Chinese automotive company, Geely Holding Group, has gained approval to
build satellites crucial to communication and navigation for autonomous
A licence to build a facility in Taizhou, Zhejiang Province was granted by China’s National Development and Reform Commission (NDRC) in February.
Last year the firm announced plans to construct a $326 million satellite manufacturing hub called the Taizhou Project.
Geely will go ahead with the project in October and have an estimated
manufacturing output of 500 satellites a year, according to Space News.
Geely did not say how many satellites are needed to complete its constellation but said its system does not require many costly base stations. The satellite constellation is fundamental to Geely realising the vehicle-to-vehicle communication needed for fully autonomous driving.
The first of its kind, the Taizhou Project facility will serve as a research and development centre and a factory for the mass production and testing of satellites.
Beidou, China’s satellite navigation network and equivalent to the US GPS navigation platform, was completed last year and provides global mapping within a meter accuracy.
However, autonomous driving requires inch-perfect precision. Geely is
planning to fine-tune navigation for vehicle-to-vehicle communication and to create
a “mobility ecosystem.”
Xu Zhizhao, CEO of Geely Technology Group, said the satellite industry was rapidly developing and the Taizhou facility would meet its needs.
Xu said development cycles for micro-satellites would be shortened and
that updates on existing technology would happen more frequently.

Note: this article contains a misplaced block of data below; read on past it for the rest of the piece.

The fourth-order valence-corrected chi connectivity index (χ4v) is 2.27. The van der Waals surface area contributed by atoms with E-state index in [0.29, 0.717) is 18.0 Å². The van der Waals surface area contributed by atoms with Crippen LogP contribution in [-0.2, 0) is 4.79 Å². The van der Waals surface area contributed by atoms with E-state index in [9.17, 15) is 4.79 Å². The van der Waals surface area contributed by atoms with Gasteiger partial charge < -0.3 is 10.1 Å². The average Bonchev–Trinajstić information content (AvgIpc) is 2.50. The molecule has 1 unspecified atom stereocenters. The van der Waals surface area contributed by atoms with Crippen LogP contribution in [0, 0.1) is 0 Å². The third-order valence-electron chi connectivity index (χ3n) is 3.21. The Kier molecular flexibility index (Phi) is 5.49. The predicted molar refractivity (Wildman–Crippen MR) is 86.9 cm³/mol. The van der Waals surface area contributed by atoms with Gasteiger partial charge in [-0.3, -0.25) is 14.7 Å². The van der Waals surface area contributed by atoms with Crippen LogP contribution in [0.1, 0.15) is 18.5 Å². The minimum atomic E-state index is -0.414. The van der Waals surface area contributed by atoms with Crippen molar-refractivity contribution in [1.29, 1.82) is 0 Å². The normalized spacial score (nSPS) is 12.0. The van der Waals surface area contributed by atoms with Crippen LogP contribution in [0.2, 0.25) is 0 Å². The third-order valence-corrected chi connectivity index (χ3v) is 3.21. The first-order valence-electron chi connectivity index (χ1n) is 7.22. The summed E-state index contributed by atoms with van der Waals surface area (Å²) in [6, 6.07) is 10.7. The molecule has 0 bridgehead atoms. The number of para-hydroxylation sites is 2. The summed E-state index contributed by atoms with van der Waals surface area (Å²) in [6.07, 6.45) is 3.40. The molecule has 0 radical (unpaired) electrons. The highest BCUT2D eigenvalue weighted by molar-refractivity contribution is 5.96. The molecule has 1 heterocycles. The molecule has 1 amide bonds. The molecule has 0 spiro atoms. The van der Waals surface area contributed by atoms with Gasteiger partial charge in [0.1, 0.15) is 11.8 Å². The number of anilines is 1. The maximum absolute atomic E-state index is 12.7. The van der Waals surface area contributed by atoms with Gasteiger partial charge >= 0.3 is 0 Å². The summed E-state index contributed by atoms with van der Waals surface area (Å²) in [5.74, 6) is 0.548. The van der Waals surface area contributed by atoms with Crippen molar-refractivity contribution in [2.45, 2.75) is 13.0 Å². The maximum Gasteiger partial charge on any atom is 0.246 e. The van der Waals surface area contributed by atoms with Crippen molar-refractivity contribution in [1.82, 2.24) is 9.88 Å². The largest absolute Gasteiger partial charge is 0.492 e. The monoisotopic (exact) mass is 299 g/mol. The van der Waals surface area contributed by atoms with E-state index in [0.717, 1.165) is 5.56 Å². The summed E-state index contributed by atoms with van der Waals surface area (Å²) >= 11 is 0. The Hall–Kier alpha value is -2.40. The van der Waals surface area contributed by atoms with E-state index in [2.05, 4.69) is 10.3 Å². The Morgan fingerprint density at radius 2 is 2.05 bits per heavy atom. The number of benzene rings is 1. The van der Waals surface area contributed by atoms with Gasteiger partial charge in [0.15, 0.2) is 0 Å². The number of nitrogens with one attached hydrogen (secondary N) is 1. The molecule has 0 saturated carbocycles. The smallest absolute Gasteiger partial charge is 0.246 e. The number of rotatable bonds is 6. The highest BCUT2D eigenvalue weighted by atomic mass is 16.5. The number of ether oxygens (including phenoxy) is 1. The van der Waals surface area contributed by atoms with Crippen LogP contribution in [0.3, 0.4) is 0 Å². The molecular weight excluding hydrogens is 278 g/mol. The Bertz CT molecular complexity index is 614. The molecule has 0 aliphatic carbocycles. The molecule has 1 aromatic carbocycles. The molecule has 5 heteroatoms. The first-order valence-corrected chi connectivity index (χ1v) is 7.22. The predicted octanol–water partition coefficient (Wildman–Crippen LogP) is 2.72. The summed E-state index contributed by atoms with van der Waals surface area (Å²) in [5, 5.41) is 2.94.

The NDRC’s decision to add satellite internet to its list of “new infrastructures” was lauded by Geely Technology Group. Xu sees it as an opportunity to further establish an industrial chain covering key sectors including R&D, design, and manufacturing.
Geely’s subsidiary, Zhejiang Shikong Daoyu Tech Co, also revealed plans for a $637 million satellite internet project in Qingdao, China.
Geely’s other subsidiary and premier vehicle brand in Europe, Volvo, recently announced it would go all-in on electric vehicles – vowing that all Volvo cars would be electrified by 2030.
Henrik Green, chief technology officer at Volvo, said there was “no long-term future” for internal combustion motor vehicles and that the transition to an all-electric fleet should be complete by the end of the decade.
Volvo will also overhaul the way it sells automobiles. All Volvos will be purchased online while dealerships will facilitate deliveries to customers and provide service and maintenance work.